Whanganui rates for sudden infant deaths are still among the highest in New Zealand.

And that is despite several initiatives by the Whanganui District Health Board to reduce the toll.

But now there is hope that plans by Health Minister Jonathan Coleman to reduce Sudden Unexpected Death in Infancy (SUDI) will save lives.

The Government aims to decrease rates of deathsby funding free sleeping pods for babies, with bed-sharing by infants and parents cited as one of the main risk factors. It will also target smoking during pregnancy which is another high-risk factor.

Advertisement

National mortality rates are approximately 0.7 in every 1000 babies born, and 1.59 for every 1000 Maori infants.

But in Whanganui SUDI rates are in total 1.65 per 1000 infants and 3.02 per 1000 for Maori babies.

That is an improvement from 2012 when Whanganui had the highest death rate in New Zealand at 4.03 deaths of babies aged 28 days to one year for every 1000 births.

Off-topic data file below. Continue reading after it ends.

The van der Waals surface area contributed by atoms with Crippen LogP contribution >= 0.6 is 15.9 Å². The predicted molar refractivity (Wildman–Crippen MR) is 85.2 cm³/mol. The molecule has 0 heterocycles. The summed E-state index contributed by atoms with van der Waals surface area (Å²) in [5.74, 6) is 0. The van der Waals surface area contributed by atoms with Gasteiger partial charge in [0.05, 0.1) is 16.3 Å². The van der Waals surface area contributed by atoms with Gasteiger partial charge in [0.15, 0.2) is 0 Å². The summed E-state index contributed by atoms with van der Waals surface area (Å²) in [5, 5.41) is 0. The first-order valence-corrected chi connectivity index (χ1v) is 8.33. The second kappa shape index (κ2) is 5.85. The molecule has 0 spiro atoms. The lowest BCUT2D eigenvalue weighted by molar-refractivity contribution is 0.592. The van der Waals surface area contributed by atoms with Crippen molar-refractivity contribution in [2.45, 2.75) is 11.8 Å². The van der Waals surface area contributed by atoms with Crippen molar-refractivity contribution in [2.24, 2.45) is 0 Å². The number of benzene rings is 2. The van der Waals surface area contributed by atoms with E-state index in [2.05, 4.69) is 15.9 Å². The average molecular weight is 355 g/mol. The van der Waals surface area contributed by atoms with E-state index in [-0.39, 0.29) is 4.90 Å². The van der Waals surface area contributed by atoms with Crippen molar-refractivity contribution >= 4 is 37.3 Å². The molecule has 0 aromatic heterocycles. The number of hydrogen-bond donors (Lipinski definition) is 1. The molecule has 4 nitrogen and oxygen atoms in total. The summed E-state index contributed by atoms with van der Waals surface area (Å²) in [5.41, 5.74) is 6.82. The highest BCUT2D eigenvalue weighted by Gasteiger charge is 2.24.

Whanganui director of Maori health Rowena Kui said the health board was taking a comprehensive approach to reduce SUDI risk factors for all families.

"We know because the rate of Maori infants who die from SUDI is disproportionately high. It is crucial that Maori whanau benefit from, the initiatives we have available," Mrs Kui said.

Over the past 18 months the Whanganui Regional Health Organisation has distributed 337 sleeping pods - 215 or 64 per cent were to Maori whanau.

Other local initiatives include breastfeeding advice and support, smoking cessation support for pregnant women and access to a healthy homes project.

Dr Coleman last week announced an extra $2 million for the SUDI prevention programme, taking its annual budget to $5 million.

He said from September the Government would provide safe sleep devices to families identified as needing them during the baby's first year of life.

Although the Whanagui health board has a scheme in place, Dr Coleman said the new programme would be nationally co-ordinated.

"More needs to be done to address our SUDI rate, and by adopting this evidence-based approach, it's hoped that real and meaningful change can be achieved," Dr Coleman said.